I care more about the science than the labels. Plenty of indicators for continued climate change (or global warming if you prefer), including long-term trends in surface temperatures, cooling upper atmosphere, sea level rise and Arctic sea ice loss.

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    6. Neil Gibson

      Retired Electronics Design Engineer

      In reply to Michael J. I. Brown

      Are you kidding in quoting McLean getting it wrong? What about the "snow will be a thing of the past" or the "arctic will be ice free in 2013" predictions. Climate "scientists" carry on as if arctic ice started with the satellite era in 1978 when there are many instances of arctic meltdowns before then. Those melts are as inconvenient as the MWP and have been similarly ignored An example is 1923: THAWING IN ARCTIC.

      DISCOVERY OF ISLAND.
      PREVIOUSLY ICE BURIED.
      CHRISTIANIA, September 1…

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    7. Peter Ormonde
      Peter Ormonde is a Friend of The Conversation.

      Farmer

      In reply to Neil Gibson

      Outstanding! Such erudition and detail ... such a grasp of truth and science... but wait! I've read all this before ... yeah ... here it all is word for word scattered through Steven Goddards 'Real Science' ... every word.... sandwiched in between articles such as how gun control sparked the holocaust in Germany...
      stevengoddard.wordpress.com/spectacularly-poor-climate-science-at-nasa/‎

      I note you don't credit the source of your inspiration - and text. Where I come from we call that plagiarism - what do retired electronics design engineers call it I wonder.

      More scrapings from the deep end of the looney Right.

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    8. Neil Gibson

      Retired Electronics Design Engineer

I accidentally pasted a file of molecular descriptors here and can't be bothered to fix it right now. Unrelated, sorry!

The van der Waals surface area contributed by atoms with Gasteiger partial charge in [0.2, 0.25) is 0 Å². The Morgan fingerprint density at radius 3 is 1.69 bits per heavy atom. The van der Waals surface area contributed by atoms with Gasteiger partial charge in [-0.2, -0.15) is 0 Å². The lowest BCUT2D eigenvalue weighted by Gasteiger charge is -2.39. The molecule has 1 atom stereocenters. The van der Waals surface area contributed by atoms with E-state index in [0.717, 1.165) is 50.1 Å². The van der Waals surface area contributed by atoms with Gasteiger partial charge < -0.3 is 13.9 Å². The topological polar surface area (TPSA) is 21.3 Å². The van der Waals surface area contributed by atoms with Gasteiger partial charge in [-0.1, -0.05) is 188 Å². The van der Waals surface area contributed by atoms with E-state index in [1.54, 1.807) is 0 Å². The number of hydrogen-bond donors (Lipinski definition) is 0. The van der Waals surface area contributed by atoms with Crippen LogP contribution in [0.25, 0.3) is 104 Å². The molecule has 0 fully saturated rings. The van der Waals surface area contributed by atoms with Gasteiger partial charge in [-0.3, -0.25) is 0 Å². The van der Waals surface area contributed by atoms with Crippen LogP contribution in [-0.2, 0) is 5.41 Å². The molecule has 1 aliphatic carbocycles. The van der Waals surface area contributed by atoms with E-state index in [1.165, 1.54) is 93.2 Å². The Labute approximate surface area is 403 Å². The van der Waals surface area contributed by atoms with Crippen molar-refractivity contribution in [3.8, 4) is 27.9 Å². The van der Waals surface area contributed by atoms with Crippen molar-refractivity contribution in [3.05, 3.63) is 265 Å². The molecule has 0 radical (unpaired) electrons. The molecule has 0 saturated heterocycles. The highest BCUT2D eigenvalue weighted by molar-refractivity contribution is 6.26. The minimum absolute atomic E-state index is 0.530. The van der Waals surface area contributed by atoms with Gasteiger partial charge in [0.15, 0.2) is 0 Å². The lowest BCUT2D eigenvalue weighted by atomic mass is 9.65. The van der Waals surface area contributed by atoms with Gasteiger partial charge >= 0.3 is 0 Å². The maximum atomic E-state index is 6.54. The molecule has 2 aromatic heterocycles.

In reply to Peter Ormonde

      Peter,
      Raving on about the source of information rather than its veracity is the domain of the loony left on this site. If those many newspaper articles are correct then the unprecedented Arctic melting claim is BS.
      You are correct in saying that those articles were on the Goddard site but the original articles are on the Google newspaper website.

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    9. Michael J. I. Brown

      ARC Future Fellow and Senior Lecturer at Monash University

      In reply to Neil Gibson

      The Watson study was misrepresented by The Australian, as noted by Watson himself (http://www.abc.net.au/mediawatch/transcripts/s3282940.htm).

      There are also risks fitting polynomials to tide gauge data without robust error analysis, as discussed in Hunter & Brown (and on The Conversation).

      One shouldn't rely on anecdotal evidence when quantitative evidence is readily available. Also, given newspapers can have erroneous stories, a selective reading of newspaper articles can obviously paint a very distorted picture.

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    10. Bob Beale

      Journalist

      In reply to Neil Gibson

      Neil, I'm not going to engage with you or try to challenge you about your ideas on what is happening to the planet's climate. Because it is pointless. You have made up your mind and no fact will change it. Indeed I fully accept that you truly believe, as you seem to do passionately, that it's all a scam, that scientists the world over are collaborating on a monstrous fraud, that the world is actually cooling, that Arctic ice is actually expanding etc etc. I think that being from the Right (as you…

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    11. Neil Gibson

      Retired Electronics Design Engineer

      In reply to Peter Ormonde

      Peter
      As usual you attack the poster not the post contents.

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    12. Neil Gibson

      Retired Electronics Design Engineer

      In reply to Michael J. I. Brown

      Michael
      A masterful effort but nowhere have you said that the newspaper reports (and there are many of them) are wrong or that the Watson data was wrong. Watson himself has not said in any way his report was in error . His comments on it's use are understandable as any association with climate scepticism is a bad career move in the AGW obsessed academia.
      Quite simply his data disagrees with the alarmist position.

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    13. Neil Gibson

      Retired Electronics Design Engineer

      In reply to Bob Beale

      So you only want people who agree with the hive mentality of global warming alarmists to post here and insult me in claiming that my objection to poor science is caused by my political persuasion.
      Climate gate was a wake-up call showing the true behavior of climate " scientists" and anything they tell us should be viewed very sceptically.

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    14. Chris O'Neill

      Retired Way Before 70

      In reply to Neil Gibson

      "Are you kidding in quoting McLean getting it wrong?"

      Next thing Neil will be telling us that two wrongs make a right.